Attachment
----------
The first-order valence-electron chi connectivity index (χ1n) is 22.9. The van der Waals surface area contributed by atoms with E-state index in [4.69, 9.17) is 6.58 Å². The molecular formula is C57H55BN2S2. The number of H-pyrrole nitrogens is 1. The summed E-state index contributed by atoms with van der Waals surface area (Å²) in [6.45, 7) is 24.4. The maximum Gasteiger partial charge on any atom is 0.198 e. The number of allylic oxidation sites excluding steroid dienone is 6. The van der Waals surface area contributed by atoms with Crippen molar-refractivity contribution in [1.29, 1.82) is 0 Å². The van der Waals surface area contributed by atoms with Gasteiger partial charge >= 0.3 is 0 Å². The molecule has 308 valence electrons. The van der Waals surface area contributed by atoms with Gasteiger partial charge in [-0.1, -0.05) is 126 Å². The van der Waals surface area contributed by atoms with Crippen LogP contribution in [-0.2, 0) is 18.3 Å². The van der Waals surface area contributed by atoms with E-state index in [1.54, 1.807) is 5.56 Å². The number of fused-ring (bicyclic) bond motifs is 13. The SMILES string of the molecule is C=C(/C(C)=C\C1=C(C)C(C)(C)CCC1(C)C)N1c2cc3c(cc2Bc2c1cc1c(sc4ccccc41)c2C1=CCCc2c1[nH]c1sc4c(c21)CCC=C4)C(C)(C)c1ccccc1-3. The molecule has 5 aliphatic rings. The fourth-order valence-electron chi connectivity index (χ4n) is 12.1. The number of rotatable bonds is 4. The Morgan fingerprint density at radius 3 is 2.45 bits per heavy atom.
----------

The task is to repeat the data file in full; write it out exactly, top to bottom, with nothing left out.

The first-order valence-electron chi connectivity index (χ1n) is 22.9. The van der Waals surface area contributed by atoms with E-state index in [4.69, 9.17) is 6.58 Å². The molecular formula is C57H55BN2S2. The number of H-pyrrole nitrogens is 1. The summed E-state index contributed by atoms with van der Waals surface area (Å²) in [6.45, 7) is 24.4. The maximum Gasteiger partial charge on any atom is 0.198 e. The number of allylic oxidation sites excluding steroid dienone is 6. The van der Waals surface area contributed by atoms with Crippen molar-refractivity contribution in [1.29, 1.82) is 0 Å². The van der Waals surface area contributed by atoms with Gasteiger partial charge >= 0.3 is 0 Å². The molecule has 308 valence electrons. The van der Waals surface area contributed by atoms with Gasteiger partial charge in [-0.1, -0.05) is 126 Å². The van der Waals surface area contributed by atoms with Crippen LogP contribution in [-0.2, 0) is 18.3 Å². The van der Waals surface area contributed by atoms with E-state index in [1.54, 1.807) is 5.56 Å². The number of fused-ring (bicyclic) bond motifs is 13. The SMILES string of the molecule is C=C(/C(C)=C\C1=C(C)C(C)(C)CCC1(C)C)N1c2cc3c(cc2Bc2c1cc1c(sc4ccccc41)c2C1=CCCc2c1[nH]c1sc4c(c21)CCC=C4)C(C)(C)c1ccccc1-3. The molecule has 5 aliphatic rings. The fourth-order valence-electron chi connectivity index (χ4n) is 12.1. The number of rotatable bonds is 4. The Morgan fingerprint density at radius 3 is 2.45 bits per heavy atom.